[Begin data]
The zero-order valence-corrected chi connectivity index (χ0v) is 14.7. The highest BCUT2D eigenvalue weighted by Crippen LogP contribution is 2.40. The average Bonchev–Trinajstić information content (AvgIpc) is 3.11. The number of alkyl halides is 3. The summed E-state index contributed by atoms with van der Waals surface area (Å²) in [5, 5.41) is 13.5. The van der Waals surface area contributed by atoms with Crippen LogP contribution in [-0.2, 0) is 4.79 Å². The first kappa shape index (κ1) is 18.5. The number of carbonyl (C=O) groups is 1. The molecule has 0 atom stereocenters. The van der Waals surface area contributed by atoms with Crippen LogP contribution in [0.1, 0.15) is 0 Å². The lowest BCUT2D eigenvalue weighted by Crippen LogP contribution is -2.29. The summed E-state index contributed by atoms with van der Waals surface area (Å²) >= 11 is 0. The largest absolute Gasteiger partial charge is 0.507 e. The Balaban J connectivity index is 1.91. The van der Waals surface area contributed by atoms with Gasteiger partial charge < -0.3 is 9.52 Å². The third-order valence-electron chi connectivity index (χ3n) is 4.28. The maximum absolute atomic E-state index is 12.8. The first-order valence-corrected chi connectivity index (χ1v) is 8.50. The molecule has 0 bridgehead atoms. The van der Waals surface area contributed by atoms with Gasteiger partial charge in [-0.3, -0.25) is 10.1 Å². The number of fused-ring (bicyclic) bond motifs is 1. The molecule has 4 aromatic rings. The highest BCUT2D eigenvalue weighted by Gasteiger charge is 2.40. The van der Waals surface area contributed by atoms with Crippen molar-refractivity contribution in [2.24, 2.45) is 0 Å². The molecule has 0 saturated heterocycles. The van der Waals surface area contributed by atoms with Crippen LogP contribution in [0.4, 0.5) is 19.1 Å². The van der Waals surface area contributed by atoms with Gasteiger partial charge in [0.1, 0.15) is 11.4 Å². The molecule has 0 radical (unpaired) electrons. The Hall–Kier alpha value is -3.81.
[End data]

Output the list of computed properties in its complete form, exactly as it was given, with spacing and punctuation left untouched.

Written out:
The zero-order valence-corrected chi connectivity index (χ0v) is 14.7. The highest BCUT2D eigenvalue weighted by Crippen LogP contribution is 2.40. The average Bonchev–Trinajstić information content (AvgIpc) is 3.11. The number of alkyl halides is 3. The summed E-state index contributed by atoms with van der Waals surface area (Å²) in [5, 5.41) is 13.5. The van der Waals surface area contributed by atoms with Crippen LogP contribution in [-0.2, 0) is 4.79 Å². The first kappa shape index (κ1) is 18.5. The number of carbonyl (C=O) groups is 1. The molecule has 0 atom stereocenters. The van der Waals surface area contributed by atoms with Crippen LogP contribution in [0.1, 0.15) is 0 Å². The lowest BCUT2D eigenvalue weighted by Crippen LogP contribution is -2.29. The summed E-state index contributed by atoms with van der Waals surface area (Å²) >= 11 is 0. The largest absolute Gasteiger partial charge is 0.507 e. The Balaban J connectivity index is 1.91. The van der Waals surface area contributed by atoms with Gasteiger partial charge < -0.3 is 9.52 Å². The third-order valence-electron chi connectivity index (χ3n) is 4.28. The maximum absolute atomic E-state index is 12.8. The first-order valence-corrected chi connectivity index (χ1v) is 8.50. The molecule has 0 bridgehead atoms. The van der Waals surface area contributed by atoms with Gasteiger partial charge in [-0.3, -0.25) is 10.1 Å². The number of fused-ring (bicyclic) bond motifs is 1. The molecule has 4 aromatic rings. The highest BCUT2D eigenvalue weighted by Gasteiger charge is 2.40. The van der Waals surface area contributed by atoms with Crippen molar-refractivity contribution in [2.24, 2.45) is 0 Å². The molecule has 0 saturated heterocycles. The van der Waals surface area contributed by atoms with Crippen LogP contribution in [0.4, 0.5) is 19.1 Å². The van der Waals surface area contributed by atoms with Gasteiger partial charge in [0.1, 0.15) is 11.4 Å². The molecule has 0 radical (unpaired) electrons. The Hall–Kier alpha value is -3.81.